NetworkTalk & BGP

C.1.e) Traffic Analysis 5: Scenario E: Zone-D-E ingress/download traffic, primary link is still cut however secondary link ISP-B is restored.

C.1.e) Traffic Analysis 5:Scenario E: Zone-D-E ingress/download traffic, primary link is still cut however secondary link ISP-B is restored.

1. The most interesting scenario which described the following events through this order:

(a) ISP-D is cut. Ingress traffic for ZONE-D-E is coming back though ISP-B.
 
(b) ISP-D is cut, and then ISP-B is down too. Ingress traffic for ZONE-D-E is coming back through ISP-C to ISP-A.

(c) ISP-D is still cut, but this time only ISP-B’s link is restored. Will ingress traffic for ZONE-D-E stream back through ISP-B again?

2. We will be tempted to say, “yes of course ISP-B”. After all, this is how we defined our traffic engineering requirements. ISP-B is the secondary backup link for Zone-D-E ingress traffic.

However, in reality, traffic for Zone-D-E is still coming back through ISP-C and not ISP-B.

3. As a quick reminder when ISP-D and ISP-B links are down, we have:

(a) within the bgp table of ISP-D Ebgp speaker, the prefix 11.11.229.0/24 is learned by two ways:

i. 11.11.229.0/24, localpref 85, as-path: 400 – 1000.
best
ii. 11.11.229.0/24, localpref 85, as-path: 300 – 400 – 1000.
rejected(as-path longer)

(b) Within the bgp table of ISP-B Ebgp speaker, the route for prefix 11.11.229.0/24 is learned by 2 ways :

i. 11.11.229.0/24, localpref 86, as-path: 500 – 400- 1000.
rejected(as-path longer)
ii. 11.11.229.0/24, localpref 86, as-path: 400 – 1000.
best(shortest as-path)

(c) Within the bgp table of ISP-C Ebgp speaker, the route for prefix 11.11.229.0/24 is learned by 3 ways :

i. 11.11.229.0/24, localpref 70, as-path: 1000.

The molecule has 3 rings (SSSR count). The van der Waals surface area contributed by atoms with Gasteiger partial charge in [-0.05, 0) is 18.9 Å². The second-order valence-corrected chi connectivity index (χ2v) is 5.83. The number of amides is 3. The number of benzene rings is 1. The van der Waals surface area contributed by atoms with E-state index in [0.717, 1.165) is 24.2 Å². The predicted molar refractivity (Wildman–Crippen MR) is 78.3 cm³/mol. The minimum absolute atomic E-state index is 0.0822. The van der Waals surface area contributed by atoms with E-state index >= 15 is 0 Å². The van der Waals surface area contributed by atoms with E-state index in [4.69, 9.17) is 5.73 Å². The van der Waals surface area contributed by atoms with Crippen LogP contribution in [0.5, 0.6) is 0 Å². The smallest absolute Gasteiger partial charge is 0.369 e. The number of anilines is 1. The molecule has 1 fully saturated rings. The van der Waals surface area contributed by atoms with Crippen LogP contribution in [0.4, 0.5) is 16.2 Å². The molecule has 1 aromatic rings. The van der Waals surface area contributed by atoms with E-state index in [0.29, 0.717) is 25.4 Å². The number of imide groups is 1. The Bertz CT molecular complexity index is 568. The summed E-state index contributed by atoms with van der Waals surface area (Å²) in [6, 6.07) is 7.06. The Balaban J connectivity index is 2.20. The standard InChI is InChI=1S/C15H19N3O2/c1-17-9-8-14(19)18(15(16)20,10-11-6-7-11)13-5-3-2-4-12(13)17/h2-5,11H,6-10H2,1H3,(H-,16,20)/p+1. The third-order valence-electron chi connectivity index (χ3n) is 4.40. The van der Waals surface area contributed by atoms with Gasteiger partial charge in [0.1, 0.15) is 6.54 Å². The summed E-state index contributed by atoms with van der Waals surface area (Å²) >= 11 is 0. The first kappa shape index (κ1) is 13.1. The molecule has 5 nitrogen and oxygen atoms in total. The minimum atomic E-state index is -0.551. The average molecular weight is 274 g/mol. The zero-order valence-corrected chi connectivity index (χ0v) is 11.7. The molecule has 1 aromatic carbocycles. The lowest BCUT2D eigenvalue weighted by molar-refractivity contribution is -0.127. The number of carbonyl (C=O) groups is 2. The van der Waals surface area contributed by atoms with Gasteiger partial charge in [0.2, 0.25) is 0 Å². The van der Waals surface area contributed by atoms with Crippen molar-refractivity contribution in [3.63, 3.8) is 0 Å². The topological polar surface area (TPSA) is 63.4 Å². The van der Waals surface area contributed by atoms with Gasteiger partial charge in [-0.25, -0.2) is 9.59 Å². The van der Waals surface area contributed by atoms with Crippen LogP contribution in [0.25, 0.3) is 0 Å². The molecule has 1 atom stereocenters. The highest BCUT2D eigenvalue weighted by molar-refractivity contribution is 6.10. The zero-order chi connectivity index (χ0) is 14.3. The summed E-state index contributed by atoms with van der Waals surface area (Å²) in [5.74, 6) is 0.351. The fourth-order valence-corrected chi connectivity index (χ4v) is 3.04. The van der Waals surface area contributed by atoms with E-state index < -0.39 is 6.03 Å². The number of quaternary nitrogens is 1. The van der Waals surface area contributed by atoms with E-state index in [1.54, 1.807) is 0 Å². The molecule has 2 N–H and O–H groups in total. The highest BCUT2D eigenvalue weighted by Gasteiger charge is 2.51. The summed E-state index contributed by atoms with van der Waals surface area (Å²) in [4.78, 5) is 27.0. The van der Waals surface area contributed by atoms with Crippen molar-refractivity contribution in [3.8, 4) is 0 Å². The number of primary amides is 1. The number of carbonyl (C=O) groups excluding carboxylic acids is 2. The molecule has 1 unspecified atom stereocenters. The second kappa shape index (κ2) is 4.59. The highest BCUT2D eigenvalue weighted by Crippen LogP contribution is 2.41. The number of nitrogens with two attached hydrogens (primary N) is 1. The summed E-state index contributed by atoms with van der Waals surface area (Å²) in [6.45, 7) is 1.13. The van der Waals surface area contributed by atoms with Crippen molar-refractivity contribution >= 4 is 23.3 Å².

best
ii. 11.11.229.0/24, localpref 90, as-path: 300 – 400 – 1000.
rejected(as-loop issue)
iii. 11.11.229.0/24, localpref 90, as-path: 500 – 400 – 1000.
rejected(as-loop issue)

4. Now when ISP-B link is restored, ISP-A will advertise again the prefix to ISP-B with community value 300:80. Within the BGP table of ISP-B Ebgp speaker, the route for prefix 11.11.229.0/24 is learned:

(a) by the older ways:

i. 11.11.229.0/24, localpref 86, as-path: 500 – 400- 1000.
rejected(as-path longer)
ii. 11.11.229.0/24, localpref 86, as-path: 400 – 1000.
best(higher localpref)

(b) through ISP-A directly:

i. 11.11.229.0/24, localpref 80, as-path: 1000.
rejected(localpref value is lower, cannot preempt the route learned from ISP-C)

In fact, the order of the cuts is important. Within ISP-B network, the route for prefix-C 11.11.229.0/24 from ISP-C is older and has a higher LocalPref value which is 86. The new route from ISP-A comes after the older route received by ISP-C, and is installed later in the BGP table of ISP-B with a LocalPref value of 80. This value cannot preempt the value of 86.

5. To conclude, theory of traffic engineering setup could differ from the reality. It is important to test the various scenarios which can behave differently from the theory. This could avoid surprises. Tests redundancy cuts are recommended with looking glass consultation too.

 Figure C.5: Return Traffic of prefix-C 11.11.229.0/24 (Zone-D-E) when its primary link ISP-D is still cut but secondary link from ISP-B is restored.

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